Nishmat's Women’s Health and HalachaIn memory of Chaya Mirel bat R' Avraham

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Yom Kippur and breastfeeding

21 September, 2004


I am exclusively breastfeeding my son, who is 5 and a half months old. I have heard a full range of opinions on whether or not I must fast on Yom Kippur. From what I understand, the main question is whether I should drink or eat in shiurim l'chatchilah, or if I should wait if/until I feel dehydrated and then drink- risking that I will have to drink more than a shiur at that point. I feed my son every 3-4 hours and I am his only source of food.

Please let me know what to do.
Thank you.


The Shulchan Aruch clearly states that breastfeeding women should fast on Yom Kippur in the same manner as others (Orach Chaim 617:1). As in all areas of halacha, if there is a medical risk, there is room for leniency in individual cases. A rabbi must be consulted in such situations.

Fasting by a breastfeeding woman raises questions as to the health of two people, the mother and the baby. Most breastfeeding women can fast without any risk to themselves. Many report, however, that fasting while breastfeeding is harder than it is at other times. They should make all efforts to drink a lot the day before the fast and to rest as much as possible during the fast. It is more important to fast than to attend shul. Couples with young children that need to be cared for during the fast should think about how to do this without overtaxing the breastfeeding fasting mother – hiring a babysitter for example, or even having the husband remain home for part of the day to help. Women should not reduce the frequency of breastfeeding during the fast, as this is likely to lead to a breast infection.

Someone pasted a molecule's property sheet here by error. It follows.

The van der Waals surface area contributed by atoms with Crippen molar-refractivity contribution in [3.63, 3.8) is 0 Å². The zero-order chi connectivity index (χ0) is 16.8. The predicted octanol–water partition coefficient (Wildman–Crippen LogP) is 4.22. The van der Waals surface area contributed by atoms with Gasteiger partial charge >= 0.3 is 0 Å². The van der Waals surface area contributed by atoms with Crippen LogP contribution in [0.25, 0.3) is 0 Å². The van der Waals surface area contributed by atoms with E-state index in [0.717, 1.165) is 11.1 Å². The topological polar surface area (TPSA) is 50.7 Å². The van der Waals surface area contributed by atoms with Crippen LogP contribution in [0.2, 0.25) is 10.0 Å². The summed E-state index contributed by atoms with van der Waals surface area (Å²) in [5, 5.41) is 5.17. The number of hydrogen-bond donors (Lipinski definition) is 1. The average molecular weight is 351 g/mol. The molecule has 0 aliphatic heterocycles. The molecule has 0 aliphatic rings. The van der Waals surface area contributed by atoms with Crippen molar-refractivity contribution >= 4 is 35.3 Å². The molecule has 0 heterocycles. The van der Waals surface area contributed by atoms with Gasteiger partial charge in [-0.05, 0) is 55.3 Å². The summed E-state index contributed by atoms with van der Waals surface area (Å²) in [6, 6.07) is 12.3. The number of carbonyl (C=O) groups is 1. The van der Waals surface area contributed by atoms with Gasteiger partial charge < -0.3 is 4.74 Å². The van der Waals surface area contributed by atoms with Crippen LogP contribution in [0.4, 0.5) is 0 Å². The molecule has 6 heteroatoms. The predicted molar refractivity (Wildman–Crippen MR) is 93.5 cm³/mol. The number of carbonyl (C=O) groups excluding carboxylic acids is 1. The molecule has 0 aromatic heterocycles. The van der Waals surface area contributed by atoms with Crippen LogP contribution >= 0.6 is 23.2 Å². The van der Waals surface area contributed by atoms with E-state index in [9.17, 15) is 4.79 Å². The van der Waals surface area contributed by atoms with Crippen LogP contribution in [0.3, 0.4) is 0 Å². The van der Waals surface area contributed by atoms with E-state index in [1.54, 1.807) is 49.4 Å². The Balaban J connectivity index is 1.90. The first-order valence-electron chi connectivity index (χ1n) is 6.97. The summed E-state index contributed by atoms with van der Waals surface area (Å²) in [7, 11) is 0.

As far as the effect on the nursing infant, there is almost no data on the effect of such a fast on human breastmilk. The only published article to date is by O. Shefi: "Tzom Yom Hakippurim v'Hashpa'ato al Nashim Menikot," in Assia 14, Elul 5754. In her review article, the author found one human study that showed a slight difference in milk composition after an overnight fast. Studies in animals showed changes in composition and a small reversible decrease in milk supply the day following a 24-hour fast. The author reported anecdotal data from women she interviewed of reduced milk on the day after the fast. However, no statistical data are provided. Based on my own experience, as a pediatrician, lactation consultant, and breastfeeding mother, I feel that most babies can weather the fast with little more than slight fussiness. Mothers can help by being prepared with a bottle of expressed breastmilk from the day before that can be administered at the end of the day (either by bottle, syringe, cup, or spoon, depending on the age and nursing history of the baby). Mothers should arrange to have a quiet day the day after the fast when they can spend time with the baby and nurse more frequently to make up for any slight decrease in supply that might have resulted from fasting.

These are general guidelines. There are individual cases such as sick infants, difficult nursing situations, and past bad experiences where mothers should be told to drink in shiurim (small quantities). Any such case requires an individual medical assessment of the situation and an individual halachic ruling.

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